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Title: Using floating vegetation to remove nutrients from an anaerobic swine wastewater lagoon

item Hubbard, Robert
item NEWTON, G - UGA
item Anderson, William - Bill
item Wilson, Jeffrey - Jeff

Submitted to: American Society of Agronomy Meetings
Publication Type: Abstract Only
Publication Acceptance Date: 8/10/2008
Publication Date: 10/10/2008
Citation: Hubbard, R.K., Newton, G.L., Anderson, W.F., Wilson, J.P., Ruter, J. 2008. Using floating vegetation to remove nutrients from an anaerobic swine wastewater lagoon. American Society of Agronomy Meetings.

Interpretive Summary:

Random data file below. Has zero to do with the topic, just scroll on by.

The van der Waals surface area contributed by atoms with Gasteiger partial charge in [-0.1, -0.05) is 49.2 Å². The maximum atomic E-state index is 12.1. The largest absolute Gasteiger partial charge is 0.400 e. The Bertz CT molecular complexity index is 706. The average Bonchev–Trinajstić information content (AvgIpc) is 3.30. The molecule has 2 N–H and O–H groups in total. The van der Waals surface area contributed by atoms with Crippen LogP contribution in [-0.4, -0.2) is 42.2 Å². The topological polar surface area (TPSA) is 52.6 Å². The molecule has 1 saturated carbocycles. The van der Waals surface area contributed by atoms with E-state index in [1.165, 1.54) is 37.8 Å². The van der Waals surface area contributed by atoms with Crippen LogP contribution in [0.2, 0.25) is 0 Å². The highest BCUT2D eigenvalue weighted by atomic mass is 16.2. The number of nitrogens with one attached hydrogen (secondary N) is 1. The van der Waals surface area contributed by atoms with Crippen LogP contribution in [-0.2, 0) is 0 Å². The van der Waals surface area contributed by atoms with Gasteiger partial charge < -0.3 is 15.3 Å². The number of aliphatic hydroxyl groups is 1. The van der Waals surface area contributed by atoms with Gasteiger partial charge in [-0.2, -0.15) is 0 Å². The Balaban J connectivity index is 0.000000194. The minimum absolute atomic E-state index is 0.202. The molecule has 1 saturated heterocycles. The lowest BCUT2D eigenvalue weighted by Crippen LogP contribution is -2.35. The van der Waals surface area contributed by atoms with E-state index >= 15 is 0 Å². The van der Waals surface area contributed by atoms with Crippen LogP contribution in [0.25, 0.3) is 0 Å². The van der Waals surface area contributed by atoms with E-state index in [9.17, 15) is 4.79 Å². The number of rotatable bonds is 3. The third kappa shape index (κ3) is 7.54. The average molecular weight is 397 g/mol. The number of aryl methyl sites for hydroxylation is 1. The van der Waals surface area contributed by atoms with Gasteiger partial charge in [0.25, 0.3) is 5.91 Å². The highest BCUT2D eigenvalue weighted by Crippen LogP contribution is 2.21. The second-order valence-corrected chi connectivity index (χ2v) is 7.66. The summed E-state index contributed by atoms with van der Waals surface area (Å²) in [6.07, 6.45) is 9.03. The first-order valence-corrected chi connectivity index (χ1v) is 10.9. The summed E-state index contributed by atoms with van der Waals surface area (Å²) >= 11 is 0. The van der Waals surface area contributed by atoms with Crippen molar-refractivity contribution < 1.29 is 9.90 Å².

Technical Abstract: Methods are needed for utilizing nutrients contained within animal wastewater lagoons. One potential method for removing nutrients is to have vegetation growing in the lagoon. A study was conducted from 2005-2007 to determine the feasibility of growing vegetation on floating platforms on a single stage anaerobic wastewater lagoon. Following prototype testing of different plant species and floating platforms five plant species were selected as having potential for growth on an anaerobic wastewater lagoon. The platforms selected as most durable for such caustic water were devised in cooperation with Maryland Aquatic Nurseries and Charleston Aquatic Nurseries. The study consisted of four replicated vegetated platforms per plant species placed in completely randomized design on the lagoon. The plants were Giant Reed (Arundo donox, common bermudagrass (Cynodon dactylon L. Pers.), Tifton 85 bermudagrass (Cynodon dactylon L. Pers.), St. Augustine grass (Stenotaphrum secundatum), and wild millet (Panicum milliaceum). The platforms were periodically harvested and the biomass was weighed and analyzed for N, P, and K. Two of the species (Giant Reed and St. Augustine grass) were found to be unsuitable for long-term growth on the wastewater lagoon. Giant Reed grew well during 2005-2006 but by 2007 most of the platforms were devoid of Reed and there were none to be harvested at the final cutting. The St. Augustine grass survived on only one of the four floats for the duration of the study, and growth was minimal. The greatest biomass production (sum of six cuttings) was 0.36 g cm-2 dry matter from the Tifton 85 bermudagrass. The common bermudagrass produced a total of 0.32 g cm-2 dry matter while the wild millet produced a total of 0.31 g cm-2 dry matter. Nutrient uptake and removal from the wastewater was primarily a function of biomass produced. The study showed that plant species exist which can grow and thrive on anaerobic wastewater lagoons on floating platforms while removing N, P, and K from the wastewater.